SPRINGFIELD GARDENS — After many months of being apart, students from Christ the King’s faith formation program, along with their parents and catechists, reunited at Mass June 6 to mark a “bittersweet” end of the year.
“It was bittersweet because I enjoy being with the children and directing the catechists,” said Robbin Johnson, director of Christ the King’s faith formation program. “And the parents — even if they’re not involved [directly] or doing something — they like to be involved and on Zoom, answering questions with the kids.”
To ensure that the students kept up with their weekly lessons, the program’s eight volunteer catechists created themed lesson plans, wrote individual progress reports, and maintained communication with parents throughout the year.
“This year hasn’t been easy,” said Father Gordon Kusi, pastor of Christ the King Church, towards the end of Mass. “You’ve gone through a lot personally and, as a church, we have gone through a lot.
“But you have done your best, so thank you very much.”
Josette Lewis, whose two sons made their first holy Communion on May 8, was proud to see the faith formation kids in the first through eighth grades put on different presentations with their parents for the church’s congregation.
The themes that were discussed included the mothers of Salem (by classes one and two), the miracle of the five loaves of bread and two fish (by classes three and four), the Beatitudes (by classes five and six), and individual faith journeys (by classes seven and eight).
“Because we don’t get to meet that often, it was really good, and I was very proud,” Josette said. “The strength that’s here and the love and appreciation [throughout the year] meant a lot.”
One of Josette’s sons, Noah, noticed the Mass was held differently because of pandemic guidelines. But he said it was still “very exciting” to receive the body of Jesus Christ.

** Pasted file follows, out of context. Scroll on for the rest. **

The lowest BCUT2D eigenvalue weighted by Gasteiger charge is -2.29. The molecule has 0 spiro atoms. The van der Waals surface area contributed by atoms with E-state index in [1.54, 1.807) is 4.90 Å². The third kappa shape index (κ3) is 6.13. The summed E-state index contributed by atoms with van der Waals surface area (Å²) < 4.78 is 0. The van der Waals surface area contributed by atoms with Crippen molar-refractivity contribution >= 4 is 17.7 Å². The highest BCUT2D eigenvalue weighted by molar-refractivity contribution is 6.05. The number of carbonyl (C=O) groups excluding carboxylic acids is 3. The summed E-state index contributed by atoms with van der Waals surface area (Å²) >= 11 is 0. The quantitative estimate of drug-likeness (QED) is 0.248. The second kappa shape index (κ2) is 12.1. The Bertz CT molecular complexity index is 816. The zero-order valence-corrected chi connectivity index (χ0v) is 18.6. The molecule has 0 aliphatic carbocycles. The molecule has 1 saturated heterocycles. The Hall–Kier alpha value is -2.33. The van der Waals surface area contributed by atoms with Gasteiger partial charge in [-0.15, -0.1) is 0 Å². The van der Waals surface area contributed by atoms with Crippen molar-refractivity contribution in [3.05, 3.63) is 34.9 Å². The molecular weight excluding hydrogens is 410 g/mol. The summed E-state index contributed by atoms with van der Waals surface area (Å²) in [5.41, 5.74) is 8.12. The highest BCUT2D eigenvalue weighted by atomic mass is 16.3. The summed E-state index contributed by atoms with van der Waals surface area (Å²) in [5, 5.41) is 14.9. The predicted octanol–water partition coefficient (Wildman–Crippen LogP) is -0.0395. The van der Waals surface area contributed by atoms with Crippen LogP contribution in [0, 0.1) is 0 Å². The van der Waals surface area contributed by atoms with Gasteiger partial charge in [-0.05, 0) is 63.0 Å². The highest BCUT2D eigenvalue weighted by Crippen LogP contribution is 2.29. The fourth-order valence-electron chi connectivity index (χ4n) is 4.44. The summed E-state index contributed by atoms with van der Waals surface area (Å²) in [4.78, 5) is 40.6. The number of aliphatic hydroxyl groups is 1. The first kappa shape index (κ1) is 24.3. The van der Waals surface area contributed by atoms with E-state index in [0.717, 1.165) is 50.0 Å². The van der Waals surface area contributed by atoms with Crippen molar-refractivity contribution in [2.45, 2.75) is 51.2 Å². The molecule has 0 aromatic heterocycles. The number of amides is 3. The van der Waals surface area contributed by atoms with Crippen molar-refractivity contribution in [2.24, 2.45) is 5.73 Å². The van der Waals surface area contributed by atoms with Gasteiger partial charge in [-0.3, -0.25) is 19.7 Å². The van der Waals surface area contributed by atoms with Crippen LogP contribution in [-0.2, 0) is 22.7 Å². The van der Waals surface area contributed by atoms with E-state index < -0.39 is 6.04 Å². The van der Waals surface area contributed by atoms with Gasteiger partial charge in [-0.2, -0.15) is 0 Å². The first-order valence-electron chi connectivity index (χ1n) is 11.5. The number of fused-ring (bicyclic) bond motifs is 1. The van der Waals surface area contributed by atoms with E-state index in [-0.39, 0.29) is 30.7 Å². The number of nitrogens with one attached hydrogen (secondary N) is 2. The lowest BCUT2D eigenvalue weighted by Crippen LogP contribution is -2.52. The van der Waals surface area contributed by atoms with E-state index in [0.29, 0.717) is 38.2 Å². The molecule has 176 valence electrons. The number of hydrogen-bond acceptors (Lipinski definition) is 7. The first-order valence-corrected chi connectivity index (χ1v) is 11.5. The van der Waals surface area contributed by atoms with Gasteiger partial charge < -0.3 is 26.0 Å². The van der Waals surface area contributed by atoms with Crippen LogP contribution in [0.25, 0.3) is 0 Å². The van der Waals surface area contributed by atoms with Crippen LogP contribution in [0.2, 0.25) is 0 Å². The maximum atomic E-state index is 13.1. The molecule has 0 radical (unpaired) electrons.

“I was very nervous, and so was my brother,” said Noah of preparing for his skit, which explained what happened when the mothers of Salem brought their children to Jesus. “But, I felt a little rejoiced.”
Rhonda Dieujuste’s three children — a set of twins in first grade and a seventh-grader — were enrolled in the program this year and will receive the sacraments of communion and confirmation, respectively, next year. June 6 was the first time the Dieujustes returned to the pews since last March.
“It was a wonderful experience,” Rhonda said following the year-end celebration. “I enjoyed seeing everybody because we literally haven’t been here at Mass in forever.
“We’ve been watching the online Masses instead,” she continued, “so it was nice coming together.”
Rhonda’s oldest son Mallich, stepped up to the pulpit during the Mass to talk about his own faith formation journey this year. He reflected upon how fortunate he is compared to other children his age around the world.
“The most important thing I learned this year was that I have to appreciate what I have,” Mallich said.
“I miss this place,” he added as he looked towards the altar after the Mass.
Encouraged by the positive reactions she has received from the program’s families, Johnson intends to keep the momentum going through a hybrid platform next year.
“My catechists truly are God’s disciples in how they assisted in strengthening our families to grow in their faith,” Johnson said. “And, as they assisted our families, they also testified that they grew in their own faith.
“It may seem like the end, but this is really a startup,” Johnson added, “because now we have to plan everything for next year.”